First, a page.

In each of these we see the same thing; the task before them was too much for them to bear indefinitely, but, after a period of rest, they were able to renew their travels with greater strength and surer hope.

For a lot of folks, like yours truly, finding something in Tolkien or Lewis is all the justification we need to set our course in life. But, fortunately, we see this same pattern revealed in God’s word. There are passing remarks such as when Jonathan takes a break and his eyes brighten when he eats some honey, and there are more substantial accounts where the labor of life drives our heroes of faith to fall into deep depression.

Think of Moses who is so stressed and overwhelmed by trying to do it all that he very nearly gives up and even asks God to kill him in his despair. The solution was not a theological treatise or even a rousing speech, but, instead, he is wisely counseled by his father-in-law to seek help, to find others who can take up from him some of the load he’d foolishly been attempting to carry himself.

Think of Elijah after his great victory over the prophets of Baal. Once the literal mountaintop experience is done and he comes down from its accompanying emotional high, he crashes low into his own slough of despond. After he, too, calls for death, he is confronted by an angel. This celestial being doesn’t grant him a vision or rebuke him for his sorrow. No, he makes Elijah eat and drink and sleep.

Even Christ Himself needed rest. When He met the Samaritan woman at the well, it’s implied that He did not go into the city with His disciples because, “wearied as he was from his journey,” He needed to sit down for a while. Later, right before one of His most famous miracles, Jesus heard that His friend, John the Baptist, had been killed. He didn’t just plow ahead with His work but tried to find some time to be alone, to grieve, to heal from the pain of his loss.

If these saints can become overwhelmed with the work before them, if Jesus can become weary and need to step back, what bothers so many of us about rest? I think the trouble we have is that we conflate being finite with being fallen. Fallenness is our sin nature, that part of us which is bent, corrupted, marred by sin.

We often speak of this as “weakness,” and it is, after a fashion. But this moral weakness is not the same as what comes from weariness. Yes, sometimes in our weariness, our moral strength may weaken, but being rundown, being tired from our day’s work, being overwhelmed by the sheer bigness of life’s struggles; these are not sin. Not being able to work on without a break is no more a sign of unfaithfulness or sin than not being able “leap tall buildings in a single bound.” To take the time to rest is to admit the obvious; you’re a finite being for whom running on empty is not a practical solution to a heavy workload.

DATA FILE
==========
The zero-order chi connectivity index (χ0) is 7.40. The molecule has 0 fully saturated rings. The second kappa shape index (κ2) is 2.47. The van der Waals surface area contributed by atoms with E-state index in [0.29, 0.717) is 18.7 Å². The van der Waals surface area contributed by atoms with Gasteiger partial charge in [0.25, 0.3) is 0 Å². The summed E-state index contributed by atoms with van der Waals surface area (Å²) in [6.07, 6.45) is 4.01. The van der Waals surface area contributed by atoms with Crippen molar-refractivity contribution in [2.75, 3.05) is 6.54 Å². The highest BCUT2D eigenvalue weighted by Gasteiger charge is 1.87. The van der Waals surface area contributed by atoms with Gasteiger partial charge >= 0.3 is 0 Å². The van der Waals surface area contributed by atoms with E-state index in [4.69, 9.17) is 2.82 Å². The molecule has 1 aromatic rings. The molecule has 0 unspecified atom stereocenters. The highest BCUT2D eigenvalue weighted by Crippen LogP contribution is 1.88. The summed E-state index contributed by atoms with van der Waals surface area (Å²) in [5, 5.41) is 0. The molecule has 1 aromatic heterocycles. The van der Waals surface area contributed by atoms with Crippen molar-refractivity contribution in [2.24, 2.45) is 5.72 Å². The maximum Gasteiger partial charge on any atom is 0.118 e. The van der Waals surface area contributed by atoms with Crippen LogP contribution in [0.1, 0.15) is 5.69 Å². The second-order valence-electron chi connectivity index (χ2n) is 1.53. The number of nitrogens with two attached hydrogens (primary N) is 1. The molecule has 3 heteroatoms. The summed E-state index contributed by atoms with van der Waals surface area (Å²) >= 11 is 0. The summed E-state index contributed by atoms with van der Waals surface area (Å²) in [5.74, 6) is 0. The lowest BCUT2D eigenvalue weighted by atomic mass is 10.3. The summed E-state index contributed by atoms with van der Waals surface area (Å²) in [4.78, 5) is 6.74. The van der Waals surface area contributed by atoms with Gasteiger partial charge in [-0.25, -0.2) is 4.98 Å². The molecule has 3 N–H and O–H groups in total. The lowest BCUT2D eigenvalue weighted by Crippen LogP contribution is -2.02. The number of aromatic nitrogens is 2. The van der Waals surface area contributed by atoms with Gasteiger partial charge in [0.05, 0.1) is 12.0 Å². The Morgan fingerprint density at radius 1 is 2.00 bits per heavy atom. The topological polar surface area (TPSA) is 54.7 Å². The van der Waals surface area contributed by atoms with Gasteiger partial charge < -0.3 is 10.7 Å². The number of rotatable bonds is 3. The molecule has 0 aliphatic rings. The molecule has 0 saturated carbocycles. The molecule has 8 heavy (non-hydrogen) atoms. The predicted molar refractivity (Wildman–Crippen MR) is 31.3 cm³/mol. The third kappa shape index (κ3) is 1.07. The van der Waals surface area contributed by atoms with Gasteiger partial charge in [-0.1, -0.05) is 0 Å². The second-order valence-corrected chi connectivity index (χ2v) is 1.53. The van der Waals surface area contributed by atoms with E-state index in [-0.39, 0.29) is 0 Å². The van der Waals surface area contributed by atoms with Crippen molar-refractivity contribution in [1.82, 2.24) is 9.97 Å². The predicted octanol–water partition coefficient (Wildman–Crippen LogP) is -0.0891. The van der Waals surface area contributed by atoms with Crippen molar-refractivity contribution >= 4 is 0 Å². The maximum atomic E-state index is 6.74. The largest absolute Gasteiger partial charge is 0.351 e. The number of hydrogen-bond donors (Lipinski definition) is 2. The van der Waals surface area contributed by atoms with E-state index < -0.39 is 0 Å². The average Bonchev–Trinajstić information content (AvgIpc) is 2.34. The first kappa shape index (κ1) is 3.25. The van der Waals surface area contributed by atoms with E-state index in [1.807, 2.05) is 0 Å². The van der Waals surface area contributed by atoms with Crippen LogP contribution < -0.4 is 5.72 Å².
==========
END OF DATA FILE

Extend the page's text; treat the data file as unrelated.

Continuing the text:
Think of it this way. Notice how many times “re” words have fit into this conversation. Restore, Renew, Recover, Rejuvenate, and so on. This is the key to rest, as well as its distinction from mere laziness. With laziness, the purpose is to live a life of comfort. With rest, the goal is to refresh what has been lost so that the journey may be renewed.

The work of life is hard, and it will take from us more than we replenish if we keep going. As Christians we are called to certain tasks in our lives. While there are many things to enjoy about our lives, and often in the work itself, we are not here of our own accord or for our own pleasure but for the sake of the One who has created us.

Being created means that we are not our own. We are destined for a purpose above and beyond our own interests and more important than our individual sense of satisfaction. As much as this means that we are not to live for our comfort, pleasure, and ease, it also means that we are not to run ourselves into the ground. As creatures of a God who has plans for us, and as Image Bearers of a Person who prizes us, we are called to take proper rest so that we can live out the task He has placed before us.

Your own personal Rivendell might not be a secluded elvish sanctuary, safe from roving bands of goblins, but you’re as much in need of its refreshing power as Bilbo or Frodo ever were. Yes, you should work hard, but work yourself tired, not exhausted. You’ll be of no use to anyone if you’re so drained from trying to prove you’re infinite that your finiteness comes crashing down upon you. The same God who has called you to your work has called you to take your rest. You cannot obey Him well in the one if you disobey Him in the other.


Image: YouTube